A nonprofit organization, a HUD apartment building in coastal Florida and a lender owed $25 million have all found themselves in one spot, which at first glance seems quite unlikely: U.S. Bankruptcy Court in Omaha.
It is a curious tale of financial woe filed in April by Waterstone at Panama City Apartments, a 264-unit building built in 2008 through the U.S. Department of Housing and Urban Development, which insures loans made through approved lenders for housing projects that meet certain guidelines.
The Chapter 11 filing, which seeks to reorganize the debtor's finances under court protection, wound up in Omaha for what appears to be a simple reason: the owner of the Waterstone apartments is Tapestry Group, an Omaha-based nonprofit organization that describes itself as a private foundation “operated exclusively for charitable and educational purposes within the meaning of Section 501(c)(3) of Internal Revenue Code.”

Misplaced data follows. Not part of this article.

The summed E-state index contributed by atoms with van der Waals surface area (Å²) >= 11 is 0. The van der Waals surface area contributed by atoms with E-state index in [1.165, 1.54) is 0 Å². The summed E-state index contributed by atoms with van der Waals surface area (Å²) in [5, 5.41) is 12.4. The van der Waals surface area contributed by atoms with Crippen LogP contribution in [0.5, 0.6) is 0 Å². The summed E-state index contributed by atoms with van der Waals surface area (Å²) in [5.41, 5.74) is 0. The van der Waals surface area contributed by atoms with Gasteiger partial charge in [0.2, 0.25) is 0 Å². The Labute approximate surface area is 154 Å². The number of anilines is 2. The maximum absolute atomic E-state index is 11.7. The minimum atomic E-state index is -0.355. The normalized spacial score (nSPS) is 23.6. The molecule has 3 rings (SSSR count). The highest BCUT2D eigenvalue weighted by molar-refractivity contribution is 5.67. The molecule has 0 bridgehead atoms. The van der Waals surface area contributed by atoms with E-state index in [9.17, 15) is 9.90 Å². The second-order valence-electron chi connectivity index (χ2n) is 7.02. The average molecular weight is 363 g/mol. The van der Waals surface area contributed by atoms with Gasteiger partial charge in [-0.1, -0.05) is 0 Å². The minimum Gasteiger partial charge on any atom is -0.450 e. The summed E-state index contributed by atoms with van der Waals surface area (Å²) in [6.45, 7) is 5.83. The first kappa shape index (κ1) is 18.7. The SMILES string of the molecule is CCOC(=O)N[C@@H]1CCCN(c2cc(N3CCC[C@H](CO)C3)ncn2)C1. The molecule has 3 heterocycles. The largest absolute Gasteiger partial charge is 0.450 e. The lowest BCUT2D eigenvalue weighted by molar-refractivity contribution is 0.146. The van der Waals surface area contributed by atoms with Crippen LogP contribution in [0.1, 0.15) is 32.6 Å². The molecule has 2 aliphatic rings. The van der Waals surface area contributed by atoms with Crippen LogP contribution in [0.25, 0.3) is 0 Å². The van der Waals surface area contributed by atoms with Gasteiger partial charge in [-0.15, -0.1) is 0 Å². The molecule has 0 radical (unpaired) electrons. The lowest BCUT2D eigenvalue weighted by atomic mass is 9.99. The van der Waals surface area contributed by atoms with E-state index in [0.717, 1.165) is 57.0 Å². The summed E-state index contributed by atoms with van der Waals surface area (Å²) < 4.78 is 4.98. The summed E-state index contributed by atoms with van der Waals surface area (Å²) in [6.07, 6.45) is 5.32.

The bankruptcy debt is sizable: $25 million. There has not been a Chapter 11 filing of that size in U.S. Bankruptcy Court in Omaha since June 2009, according to federal court records, when ethanol producer Mid American Agri Products filed a petition listing $50 million to $100 million of debts.
Also notable is the silence surrounding the case. None of the lawyers representing debtor Waterstone and main creditor Lenox Mortgage have responded to requests for interviews or information. The interim president of Tapestry Group, Edward “Gene” Wilczewski, had no comment, other than to say via email that Tapestry itself is not bankrupt.